|Yep, you an now literally blame he rain on the Moon. Well...one drop in every hundred, at least.|
The way it works is down to gravity, and is not a million miles away from ow tides work: When the Moon is overhead, its gravity causes Earth's atmosphere to bulge toward it, like a tide of air, so the pressure of the atmosphere on that side of the planet goes up. Higher pressure increases the temperature of air near the surface. Since warmer air can hold more moisture this makes rain - which happens when the air has too much water - harder to form.
|Filled to capacity.....|
The effect is measurable, but, today, very small. "No one should carry an umbrella just because the moon is rising," Kohyama said.The effect could be used to test climate models, checking if they're good enough to reproduce how the pull of the moon eventually leads to less rain. A further twist to the tale is how this might change our understanding of ancient Earth: In ancient times The Moon was closer, and raised more powerful tides - becoming truly monstrous if you go back far enough. Would the dinosaurs, for example, have been able to predict some aspects of the weather based on the Moon's stronger influence? We may never know, but now the idea has been raised researchers will be looking for ways to find out.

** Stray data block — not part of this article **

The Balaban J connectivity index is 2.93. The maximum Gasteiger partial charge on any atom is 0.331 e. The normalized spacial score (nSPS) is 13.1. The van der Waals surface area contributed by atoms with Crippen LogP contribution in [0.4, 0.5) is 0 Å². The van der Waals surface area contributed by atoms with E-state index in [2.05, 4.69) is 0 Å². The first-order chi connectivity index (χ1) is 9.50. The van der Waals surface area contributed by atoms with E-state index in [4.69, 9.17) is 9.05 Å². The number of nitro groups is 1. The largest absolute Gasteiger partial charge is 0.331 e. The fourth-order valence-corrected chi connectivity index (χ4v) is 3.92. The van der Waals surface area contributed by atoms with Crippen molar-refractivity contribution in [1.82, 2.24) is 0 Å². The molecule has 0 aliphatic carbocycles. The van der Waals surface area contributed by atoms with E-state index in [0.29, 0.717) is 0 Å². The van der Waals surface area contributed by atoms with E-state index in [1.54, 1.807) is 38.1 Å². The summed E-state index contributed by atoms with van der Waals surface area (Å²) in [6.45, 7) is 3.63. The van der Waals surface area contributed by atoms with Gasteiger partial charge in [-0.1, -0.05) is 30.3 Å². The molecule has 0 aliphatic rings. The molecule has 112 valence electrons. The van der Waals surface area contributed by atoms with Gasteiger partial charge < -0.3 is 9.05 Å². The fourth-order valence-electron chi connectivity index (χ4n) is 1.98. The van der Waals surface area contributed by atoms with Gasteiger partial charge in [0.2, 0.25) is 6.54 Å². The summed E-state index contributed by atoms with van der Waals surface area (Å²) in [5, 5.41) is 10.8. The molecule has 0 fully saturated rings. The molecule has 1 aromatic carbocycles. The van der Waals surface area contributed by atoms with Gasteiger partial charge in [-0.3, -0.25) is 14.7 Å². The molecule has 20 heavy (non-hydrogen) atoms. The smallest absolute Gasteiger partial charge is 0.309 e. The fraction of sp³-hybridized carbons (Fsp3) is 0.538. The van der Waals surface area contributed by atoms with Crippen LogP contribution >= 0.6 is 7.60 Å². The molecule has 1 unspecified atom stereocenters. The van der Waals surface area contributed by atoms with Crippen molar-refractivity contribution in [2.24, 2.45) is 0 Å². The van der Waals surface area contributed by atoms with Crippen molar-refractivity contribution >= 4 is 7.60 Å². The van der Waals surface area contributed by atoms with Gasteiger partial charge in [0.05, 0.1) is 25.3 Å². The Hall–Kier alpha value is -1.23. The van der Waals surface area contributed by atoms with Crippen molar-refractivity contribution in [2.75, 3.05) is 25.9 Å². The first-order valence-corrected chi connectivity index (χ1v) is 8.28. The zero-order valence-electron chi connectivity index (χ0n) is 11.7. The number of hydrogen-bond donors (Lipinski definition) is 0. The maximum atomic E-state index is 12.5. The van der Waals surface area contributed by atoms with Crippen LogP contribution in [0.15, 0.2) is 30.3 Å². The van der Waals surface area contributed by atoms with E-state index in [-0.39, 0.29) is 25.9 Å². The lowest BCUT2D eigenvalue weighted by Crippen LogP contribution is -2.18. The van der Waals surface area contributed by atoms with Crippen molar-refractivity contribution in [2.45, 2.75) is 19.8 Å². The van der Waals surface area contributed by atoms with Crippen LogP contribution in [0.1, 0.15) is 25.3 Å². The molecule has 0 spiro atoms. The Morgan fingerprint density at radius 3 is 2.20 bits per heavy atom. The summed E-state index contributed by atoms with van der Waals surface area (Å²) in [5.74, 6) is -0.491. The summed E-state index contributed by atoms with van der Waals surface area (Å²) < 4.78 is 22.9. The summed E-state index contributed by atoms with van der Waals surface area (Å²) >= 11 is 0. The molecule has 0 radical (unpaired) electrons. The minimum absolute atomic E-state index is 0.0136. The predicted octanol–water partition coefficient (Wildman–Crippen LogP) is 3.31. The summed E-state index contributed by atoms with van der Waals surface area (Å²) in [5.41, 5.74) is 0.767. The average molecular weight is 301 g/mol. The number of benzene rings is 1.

|Above: I'm not sure T-rex would have cared very much... but you never know......|
Even today the Moon may be pivotal in easily influenced weather systems. Wallace plans to study the Moons' meteorological effects further: Some categories of rain may be more susceptible to the influence of the Moon, and the frequency of rainstorms may show a lunar connection.
Maybe what's out there has more of an impact down here than we ever realised...
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